Give Yourself a Gift
How Retirees Use the Holidays to Reduce Taxes
Cut Your Losses Do you have losing stocks in your portfolio? Consider selling them before the end of the year. Minimizing losses can help lower your taxes. Manage Your Tax Bracket If there’s a gap between the bracket you’re in now and the next tax bracket, selling a capital gain or converting a traditional IRA into a Roth IRA may work to your advantage. Reach out to us to learn if there are moves you can make to take advantage of converting before the end of the year and lowering your tax liability for many years to come. Remember the Season of Giving Everyone knows donating to charities can reduce your income tax bill, but are you aware that you can also give to individuals? You can give up to $15,000 per individual — to as many individuals as you want — without affecting the unified credit or getting hit with a gift tax; however, you cannot reduce your income tax bill by gifting to individuals. Need some advice for cutting your taxes before the year is over? Give Wolf Retirement Navigation a call at 904-232-8760. Let the professionals review your accounts to see how you can save some money in the new year. Happy Savings!
Beyond budgeting for gifts, financial planning often takes a back seat during the holiday season. But these last few weeks of the year are crucial if you want to reduce your income taxes payable in 2018. Here are a few ways current and future retirees can reduce their taxes around the holidays. Contribute the Maximum to Your Retirement Plans You can enjoy a pretty sizable tax deduction by contributing to certain qualified retirement plan programs if you are still working. These are the programs funded by pretax dollars, such as your 401(k) and traditional IRA accounts. Give yourself a break by letting your money grow in these accounts without being taxed until you need to pull it out. Strategize Your Withdrawals Did you have a low-income year? It might be wise to make more withdrawals from your tax-deferred retirement plans and convert to a tax-free Roth IRA. When it comes to accounts like your 401(k) or traditional IRA, your distributions are taxed based on your marginal tax rate for that year. If you’re in the 10-percent tax bracket, a $10,000 distribution from your 401(k) will cost you $1,000 in taxes. However, if you had a higher income year and are in the 24-percent tax bracket, you’ll pay $2,400 in taxes for that same distribution.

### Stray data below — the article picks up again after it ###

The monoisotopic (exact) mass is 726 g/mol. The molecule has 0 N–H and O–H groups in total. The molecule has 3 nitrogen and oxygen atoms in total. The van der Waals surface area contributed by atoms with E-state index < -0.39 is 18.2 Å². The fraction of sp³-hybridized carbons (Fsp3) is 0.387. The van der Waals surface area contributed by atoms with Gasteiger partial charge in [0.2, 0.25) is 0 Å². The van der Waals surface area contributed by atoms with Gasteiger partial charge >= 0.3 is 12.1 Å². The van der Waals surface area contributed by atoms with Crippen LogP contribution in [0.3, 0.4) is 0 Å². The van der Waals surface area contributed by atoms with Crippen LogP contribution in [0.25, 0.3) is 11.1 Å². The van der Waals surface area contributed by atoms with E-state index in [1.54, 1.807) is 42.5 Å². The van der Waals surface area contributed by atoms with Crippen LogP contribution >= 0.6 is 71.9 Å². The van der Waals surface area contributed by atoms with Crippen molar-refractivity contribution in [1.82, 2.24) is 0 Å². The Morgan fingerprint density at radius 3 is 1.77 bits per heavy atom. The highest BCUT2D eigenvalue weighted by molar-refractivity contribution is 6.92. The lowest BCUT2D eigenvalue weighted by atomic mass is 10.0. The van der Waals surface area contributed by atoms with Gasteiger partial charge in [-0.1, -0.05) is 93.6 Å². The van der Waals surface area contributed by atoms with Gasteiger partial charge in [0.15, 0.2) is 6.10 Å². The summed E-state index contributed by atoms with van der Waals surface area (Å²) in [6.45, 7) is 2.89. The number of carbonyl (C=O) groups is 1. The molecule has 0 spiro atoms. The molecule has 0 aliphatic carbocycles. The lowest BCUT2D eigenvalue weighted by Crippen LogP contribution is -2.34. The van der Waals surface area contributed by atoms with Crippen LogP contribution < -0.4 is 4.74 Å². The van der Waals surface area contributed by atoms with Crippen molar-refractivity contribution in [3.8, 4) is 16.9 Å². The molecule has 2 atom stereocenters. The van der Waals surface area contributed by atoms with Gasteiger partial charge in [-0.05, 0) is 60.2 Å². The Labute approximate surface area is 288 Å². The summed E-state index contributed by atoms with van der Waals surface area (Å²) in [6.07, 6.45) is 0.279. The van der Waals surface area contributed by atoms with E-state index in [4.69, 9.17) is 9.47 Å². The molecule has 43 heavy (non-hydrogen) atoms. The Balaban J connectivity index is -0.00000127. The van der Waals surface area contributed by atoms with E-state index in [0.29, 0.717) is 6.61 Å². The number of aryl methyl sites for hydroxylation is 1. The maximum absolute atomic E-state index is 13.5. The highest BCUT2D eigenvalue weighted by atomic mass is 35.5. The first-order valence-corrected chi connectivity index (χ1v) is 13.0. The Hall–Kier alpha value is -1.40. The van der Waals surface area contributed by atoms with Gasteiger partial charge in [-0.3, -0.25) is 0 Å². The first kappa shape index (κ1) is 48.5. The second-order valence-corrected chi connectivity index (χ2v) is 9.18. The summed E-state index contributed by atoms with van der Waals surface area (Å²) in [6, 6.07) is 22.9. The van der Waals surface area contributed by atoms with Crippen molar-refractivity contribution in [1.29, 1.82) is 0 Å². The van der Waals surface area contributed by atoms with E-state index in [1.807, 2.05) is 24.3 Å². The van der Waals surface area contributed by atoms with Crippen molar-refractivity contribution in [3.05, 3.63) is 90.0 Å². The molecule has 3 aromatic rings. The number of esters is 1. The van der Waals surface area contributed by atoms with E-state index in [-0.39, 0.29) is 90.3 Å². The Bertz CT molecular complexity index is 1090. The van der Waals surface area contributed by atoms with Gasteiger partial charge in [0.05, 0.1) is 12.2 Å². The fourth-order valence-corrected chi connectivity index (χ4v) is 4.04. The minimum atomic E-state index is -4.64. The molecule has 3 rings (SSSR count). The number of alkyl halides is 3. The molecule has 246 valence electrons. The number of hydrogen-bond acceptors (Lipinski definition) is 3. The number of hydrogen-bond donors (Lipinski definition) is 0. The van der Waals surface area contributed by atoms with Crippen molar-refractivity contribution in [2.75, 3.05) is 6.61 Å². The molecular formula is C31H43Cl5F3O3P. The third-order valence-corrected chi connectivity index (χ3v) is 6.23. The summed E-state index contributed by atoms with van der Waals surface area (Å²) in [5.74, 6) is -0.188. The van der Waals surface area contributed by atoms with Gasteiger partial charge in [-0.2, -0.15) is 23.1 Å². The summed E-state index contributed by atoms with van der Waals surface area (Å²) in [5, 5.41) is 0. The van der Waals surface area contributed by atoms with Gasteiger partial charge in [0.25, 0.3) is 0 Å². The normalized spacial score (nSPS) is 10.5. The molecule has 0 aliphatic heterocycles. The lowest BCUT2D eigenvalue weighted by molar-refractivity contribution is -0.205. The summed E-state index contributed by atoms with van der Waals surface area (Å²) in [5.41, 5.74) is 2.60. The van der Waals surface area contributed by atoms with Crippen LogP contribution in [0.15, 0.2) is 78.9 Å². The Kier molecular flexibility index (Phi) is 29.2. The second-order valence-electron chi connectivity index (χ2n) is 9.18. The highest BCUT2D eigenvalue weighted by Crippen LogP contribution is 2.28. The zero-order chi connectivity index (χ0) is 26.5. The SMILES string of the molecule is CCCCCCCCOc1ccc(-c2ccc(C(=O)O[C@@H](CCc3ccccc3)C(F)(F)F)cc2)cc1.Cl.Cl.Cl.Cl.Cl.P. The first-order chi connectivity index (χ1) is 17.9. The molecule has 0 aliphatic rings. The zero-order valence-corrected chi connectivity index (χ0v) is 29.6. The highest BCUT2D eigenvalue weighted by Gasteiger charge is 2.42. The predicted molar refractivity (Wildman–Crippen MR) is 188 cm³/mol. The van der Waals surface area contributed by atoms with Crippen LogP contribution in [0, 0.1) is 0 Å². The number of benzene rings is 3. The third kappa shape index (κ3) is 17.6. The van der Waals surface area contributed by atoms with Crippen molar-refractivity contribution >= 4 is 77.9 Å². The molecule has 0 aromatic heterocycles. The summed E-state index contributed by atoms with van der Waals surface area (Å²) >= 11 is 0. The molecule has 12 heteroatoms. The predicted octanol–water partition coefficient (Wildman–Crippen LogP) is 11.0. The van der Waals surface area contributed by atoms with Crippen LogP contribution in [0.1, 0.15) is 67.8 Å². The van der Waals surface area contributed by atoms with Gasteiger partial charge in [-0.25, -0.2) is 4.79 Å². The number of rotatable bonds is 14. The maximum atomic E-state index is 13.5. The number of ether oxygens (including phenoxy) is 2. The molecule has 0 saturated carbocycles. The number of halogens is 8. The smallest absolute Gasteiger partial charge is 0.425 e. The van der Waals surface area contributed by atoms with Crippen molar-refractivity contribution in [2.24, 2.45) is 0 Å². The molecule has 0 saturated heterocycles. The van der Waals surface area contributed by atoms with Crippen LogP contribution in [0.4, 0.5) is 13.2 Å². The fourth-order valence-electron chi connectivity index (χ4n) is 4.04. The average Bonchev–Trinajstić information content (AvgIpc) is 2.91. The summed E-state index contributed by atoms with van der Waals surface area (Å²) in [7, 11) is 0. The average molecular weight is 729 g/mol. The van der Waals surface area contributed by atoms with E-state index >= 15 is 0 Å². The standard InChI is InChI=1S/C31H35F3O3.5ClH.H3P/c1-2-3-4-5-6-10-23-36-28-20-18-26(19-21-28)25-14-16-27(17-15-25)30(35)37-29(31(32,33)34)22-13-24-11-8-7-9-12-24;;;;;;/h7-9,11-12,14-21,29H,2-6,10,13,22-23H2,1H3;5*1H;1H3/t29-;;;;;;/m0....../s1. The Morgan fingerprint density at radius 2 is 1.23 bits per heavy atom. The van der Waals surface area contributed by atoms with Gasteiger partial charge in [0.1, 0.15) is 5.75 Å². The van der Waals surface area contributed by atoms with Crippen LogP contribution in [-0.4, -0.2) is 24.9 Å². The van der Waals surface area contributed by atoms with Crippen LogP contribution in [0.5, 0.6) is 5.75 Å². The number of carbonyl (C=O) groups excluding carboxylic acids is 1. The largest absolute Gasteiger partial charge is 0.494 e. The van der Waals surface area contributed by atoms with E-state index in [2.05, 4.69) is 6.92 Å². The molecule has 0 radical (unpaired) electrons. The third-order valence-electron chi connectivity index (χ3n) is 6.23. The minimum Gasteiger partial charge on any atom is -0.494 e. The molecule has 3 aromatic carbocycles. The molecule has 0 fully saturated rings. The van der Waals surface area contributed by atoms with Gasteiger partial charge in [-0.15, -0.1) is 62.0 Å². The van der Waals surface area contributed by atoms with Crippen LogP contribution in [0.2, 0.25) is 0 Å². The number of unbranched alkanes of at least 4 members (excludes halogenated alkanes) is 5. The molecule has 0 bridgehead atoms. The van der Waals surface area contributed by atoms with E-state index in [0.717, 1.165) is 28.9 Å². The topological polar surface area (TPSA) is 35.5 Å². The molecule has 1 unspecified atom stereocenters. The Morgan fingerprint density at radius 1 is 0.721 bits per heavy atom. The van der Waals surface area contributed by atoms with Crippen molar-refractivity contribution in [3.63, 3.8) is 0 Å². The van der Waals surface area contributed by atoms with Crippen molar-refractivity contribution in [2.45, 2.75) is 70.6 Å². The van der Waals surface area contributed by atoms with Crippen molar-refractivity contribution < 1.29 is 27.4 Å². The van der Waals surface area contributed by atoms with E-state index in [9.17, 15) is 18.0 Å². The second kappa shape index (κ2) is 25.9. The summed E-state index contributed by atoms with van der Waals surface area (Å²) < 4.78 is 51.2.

Looking for an easy holiday roast that still feels elegant enough for the occasion? Look no further than this delicious prime rib flavored with garlic, thyme, and red wine.
• 1 bone-in prime rib (6–7 pounds) • 8 cloves garlic, thinly sliced • 2 cups red wine
• 4 cups beef stock • 1 tablespoon fresh thyme, chopped • Salt and freshly ground pepper, to taste pan and roast prime rib for 2 hours, until medium-rare. 5. To make au jus, place roasting pan with drippings from roast over 2 burners on high. Add wine and scrape pan as liquid reduces. Add beef stock and cook until reduced by half. Finally, sprinkle in thyme. 6. Slice roast and serve topped with au jus.
1. 30 minutes before cooking, remove roast from fridge and let sit until it reaches room temperature. 2. Heat oven to 350 F. 3. Make small slits in prime rib and stuff with slices of garlic. Liberally season with salt and pepper. 4. Place a rack inside a roasting
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